Mid aft slump

Past the burnout of the past couple of days. Overslept this morning, but that left me in a much better mood than previously. Obviously I needed it. There are still many things to take care of on the rapidly-approaching horizon, but at least my conciousness doesn’t seem as sporadic as yesterday. One thing I forgot to mention about the trip to the Tang was the presence of one quite beautiful man who was a friend of one of the Tang education coordinators and who stuck around after the whole thing. We were introduced and I made some fumbling joke. He was around my height and seemed to be a pacific islander, with long salt and pepper hair and a pointed goatee. He teaches at the university in Schenectady. I’m remembering an open smile and the dry warmth of his handshake, but off course his name flew out of my head the moment it was told me. My particular curse – I can remember the jingles from every commecial I heard at age 4 but never anyone’s name.
All of this is to say I was a bit smitten. Rare indeed.
This is another of those “I’m at work and I don’t wanna be” LJ posts. There’s lots of other things I need to finish, pieces that need making, rooms that need cleaning, people that need contacting. But the fact is I almost get more of that stuff done here. And now once again I’m frightened by the messages on my phone, so much so that I won’t pick them up. An absurtity, which has gotten me into bad situations with those around me and hurt people I haven’t wanted to hurt. Time after time I’ve tried to talk through these scenarios with my therapist, yet I lapse into the same behavior. Last week for the first time he suggested medication, which left me both shocked (usually not his route at all) and a little thrilled (is my dowdy, garden variety neurosis blooming into a glamourous anxiety disorder?).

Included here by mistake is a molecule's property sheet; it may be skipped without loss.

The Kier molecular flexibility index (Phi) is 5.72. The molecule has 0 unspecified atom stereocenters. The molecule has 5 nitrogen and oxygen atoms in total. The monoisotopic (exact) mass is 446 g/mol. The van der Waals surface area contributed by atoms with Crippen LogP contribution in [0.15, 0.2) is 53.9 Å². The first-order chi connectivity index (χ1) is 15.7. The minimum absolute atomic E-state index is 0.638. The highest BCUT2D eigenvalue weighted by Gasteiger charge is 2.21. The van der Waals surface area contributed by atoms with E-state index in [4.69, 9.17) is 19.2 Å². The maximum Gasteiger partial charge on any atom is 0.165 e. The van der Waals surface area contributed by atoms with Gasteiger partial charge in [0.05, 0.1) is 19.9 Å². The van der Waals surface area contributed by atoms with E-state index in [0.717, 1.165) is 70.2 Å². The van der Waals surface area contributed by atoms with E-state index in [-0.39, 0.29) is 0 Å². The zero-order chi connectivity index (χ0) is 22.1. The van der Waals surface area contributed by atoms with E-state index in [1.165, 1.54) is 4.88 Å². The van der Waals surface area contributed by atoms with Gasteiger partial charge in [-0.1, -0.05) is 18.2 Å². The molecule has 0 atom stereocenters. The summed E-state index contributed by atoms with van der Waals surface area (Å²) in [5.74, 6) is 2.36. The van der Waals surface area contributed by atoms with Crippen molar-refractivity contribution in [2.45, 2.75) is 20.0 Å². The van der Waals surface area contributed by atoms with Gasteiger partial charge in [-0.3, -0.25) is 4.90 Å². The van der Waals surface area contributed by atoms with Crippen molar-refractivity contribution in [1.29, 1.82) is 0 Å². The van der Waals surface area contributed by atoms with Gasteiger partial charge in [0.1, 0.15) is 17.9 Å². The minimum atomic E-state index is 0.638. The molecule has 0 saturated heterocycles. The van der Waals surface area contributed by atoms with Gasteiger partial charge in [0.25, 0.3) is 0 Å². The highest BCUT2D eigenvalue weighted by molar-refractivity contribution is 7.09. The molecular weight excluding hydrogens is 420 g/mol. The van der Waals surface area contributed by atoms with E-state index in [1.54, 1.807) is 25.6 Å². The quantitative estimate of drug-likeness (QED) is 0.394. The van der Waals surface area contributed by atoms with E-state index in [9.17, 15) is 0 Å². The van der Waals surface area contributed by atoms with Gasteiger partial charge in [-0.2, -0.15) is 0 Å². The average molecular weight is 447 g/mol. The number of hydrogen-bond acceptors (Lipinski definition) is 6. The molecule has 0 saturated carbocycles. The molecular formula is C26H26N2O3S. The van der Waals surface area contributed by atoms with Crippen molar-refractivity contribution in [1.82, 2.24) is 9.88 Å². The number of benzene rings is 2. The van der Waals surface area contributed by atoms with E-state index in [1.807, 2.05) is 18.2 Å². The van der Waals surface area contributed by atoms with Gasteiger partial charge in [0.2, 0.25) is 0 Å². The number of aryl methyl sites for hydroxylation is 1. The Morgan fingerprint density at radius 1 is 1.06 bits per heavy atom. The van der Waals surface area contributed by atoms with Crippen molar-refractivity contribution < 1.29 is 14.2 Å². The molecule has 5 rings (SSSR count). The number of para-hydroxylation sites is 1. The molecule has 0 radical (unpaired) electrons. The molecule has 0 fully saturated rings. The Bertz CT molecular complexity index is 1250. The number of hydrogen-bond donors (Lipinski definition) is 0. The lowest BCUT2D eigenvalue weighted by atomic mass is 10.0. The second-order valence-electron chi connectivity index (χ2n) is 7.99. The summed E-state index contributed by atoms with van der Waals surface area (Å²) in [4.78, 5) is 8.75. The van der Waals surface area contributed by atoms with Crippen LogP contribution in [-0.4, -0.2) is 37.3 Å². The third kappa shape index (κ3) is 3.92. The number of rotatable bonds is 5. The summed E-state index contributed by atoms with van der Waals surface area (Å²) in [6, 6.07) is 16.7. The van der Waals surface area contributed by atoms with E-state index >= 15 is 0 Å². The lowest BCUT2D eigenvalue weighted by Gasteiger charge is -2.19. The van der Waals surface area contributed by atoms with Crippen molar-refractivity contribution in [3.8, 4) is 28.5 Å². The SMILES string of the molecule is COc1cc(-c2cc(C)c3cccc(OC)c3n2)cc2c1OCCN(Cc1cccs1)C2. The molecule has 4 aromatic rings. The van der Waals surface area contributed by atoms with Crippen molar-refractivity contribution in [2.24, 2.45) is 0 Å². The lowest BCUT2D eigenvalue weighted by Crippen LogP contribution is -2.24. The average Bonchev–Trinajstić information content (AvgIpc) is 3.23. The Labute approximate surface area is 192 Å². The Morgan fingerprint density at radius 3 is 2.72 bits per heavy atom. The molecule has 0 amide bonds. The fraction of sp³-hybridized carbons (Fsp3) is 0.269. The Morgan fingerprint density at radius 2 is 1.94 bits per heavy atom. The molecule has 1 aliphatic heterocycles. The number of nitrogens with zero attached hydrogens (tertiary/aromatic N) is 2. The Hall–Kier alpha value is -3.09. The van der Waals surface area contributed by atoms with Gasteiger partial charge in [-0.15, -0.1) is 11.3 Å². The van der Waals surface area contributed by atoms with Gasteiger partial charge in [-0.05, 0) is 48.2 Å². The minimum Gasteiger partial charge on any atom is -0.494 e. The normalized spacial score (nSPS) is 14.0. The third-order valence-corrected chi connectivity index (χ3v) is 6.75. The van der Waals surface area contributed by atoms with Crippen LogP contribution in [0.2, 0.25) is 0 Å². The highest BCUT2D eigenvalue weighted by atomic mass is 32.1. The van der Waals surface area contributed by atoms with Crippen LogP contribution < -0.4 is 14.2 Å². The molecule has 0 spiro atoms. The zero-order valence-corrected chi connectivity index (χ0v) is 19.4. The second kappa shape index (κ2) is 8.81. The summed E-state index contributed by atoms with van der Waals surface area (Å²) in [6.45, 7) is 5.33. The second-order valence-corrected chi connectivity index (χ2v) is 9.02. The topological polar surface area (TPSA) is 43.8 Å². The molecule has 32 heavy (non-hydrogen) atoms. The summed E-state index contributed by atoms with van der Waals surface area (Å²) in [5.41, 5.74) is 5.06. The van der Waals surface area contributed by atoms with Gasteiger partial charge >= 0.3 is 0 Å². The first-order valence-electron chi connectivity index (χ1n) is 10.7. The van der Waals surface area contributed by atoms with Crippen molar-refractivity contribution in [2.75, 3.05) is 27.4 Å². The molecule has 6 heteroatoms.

I am reading W.G.Seybold’s book “The Rings of Saturn”. It is stunning: the overall structure is a solitary walking tour through the east of England, but each chapter mimicks the sensation of walking; spare insiscive descriptions of the landscape give way to chains of association that become historical and autobigraphical essays. The erudition is never forced, and exists in conjuction with sensitive observations of people and places. This is the kind of book I wish I could write, and indeed it’s given me some ideas for my endlessly projected, endlessly delayed Jack Smith/Ray Johnson/Cockettes/et al book. When I type those words I feel that everything I’m doing right now is wrong, and that there’s a much more important task calling me

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